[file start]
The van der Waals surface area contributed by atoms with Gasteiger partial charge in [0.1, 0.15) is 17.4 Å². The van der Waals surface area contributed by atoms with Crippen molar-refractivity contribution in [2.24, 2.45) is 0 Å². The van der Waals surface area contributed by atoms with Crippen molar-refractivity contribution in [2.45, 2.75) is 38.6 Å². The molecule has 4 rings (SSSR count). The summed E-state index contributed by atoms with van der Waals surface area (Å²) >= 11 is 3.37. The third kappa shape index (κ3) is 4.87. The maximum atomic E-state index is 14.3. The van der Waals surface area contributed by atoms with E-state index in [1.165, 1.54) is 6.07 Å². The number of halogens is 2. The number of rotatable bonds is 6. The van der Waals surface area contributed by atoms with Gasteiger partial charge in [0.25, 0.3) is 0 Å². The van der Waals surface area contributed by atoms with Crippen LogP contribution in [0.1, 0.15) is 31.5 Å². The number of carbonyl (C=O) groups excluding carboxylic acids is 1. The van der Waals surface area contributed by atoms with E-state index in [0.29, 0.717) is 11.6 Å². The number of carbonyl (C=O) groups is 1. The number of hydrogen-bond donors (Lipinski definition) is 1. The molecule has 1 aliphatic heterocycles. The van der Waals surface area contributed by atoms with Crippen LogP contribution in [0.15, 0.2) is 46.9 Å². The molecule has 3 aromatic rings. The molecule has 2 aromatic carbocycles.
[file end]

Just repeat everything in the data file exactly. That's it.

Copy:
The van der Waals surface area contributed by atoms with Gasteiger partial charge in [0.1, 0.15) is 17.4 Å². The van der Waals surface area contributed by atoms with Crippen molar-refractivity contribution in [2.24, 2.45) is 0 Å². The van der Waals surface area contributed by atoms with Crippen molar-refractivity contribution in [2.45, 2.75) is 38.6 Å². The molecule has 4 rings (SSSR count). The summed E-state index contributed by atoms with van der Waals surface area (Å²) >= 11 is 3.37. The third kappa shape index (κ3) is 4.87. The maximum atomic E-state index is 14.3. The van der Waals surface area contributed by atoms with E-state index in [1.165, 1.54) is 6.07 Å². The number of halogens is 2. The number of rotatable bonds is 6. The van der Waals surface area contributed by atoms with Gasteiger partial charge in [0.25, 0.3) is 0 Å². The van der Waals surface area contributed by atoms with Crippen LogP contribution in [0.1, 0.15) is 31.5 Å². The number of carbonyl (C=O) groups excluding carboxylic acids is 1. The van der Waals surface area contributed by atoms with E-state index in [0.29, 0.717) is 11.6 Å². The number of carbonyl (C=O) groups is 1. The number of hydrogen-bond donors (Lipinski definition) is 1. The molecule has 1 aliphatic heterocycles. The van der Waals surface area contributed by atoms with Crippen LogP contribution in [0.15, 0.2) is 46.9 Å². The molecule has 3 aromatic rings. The molecule has 2 aromatic carbocycles.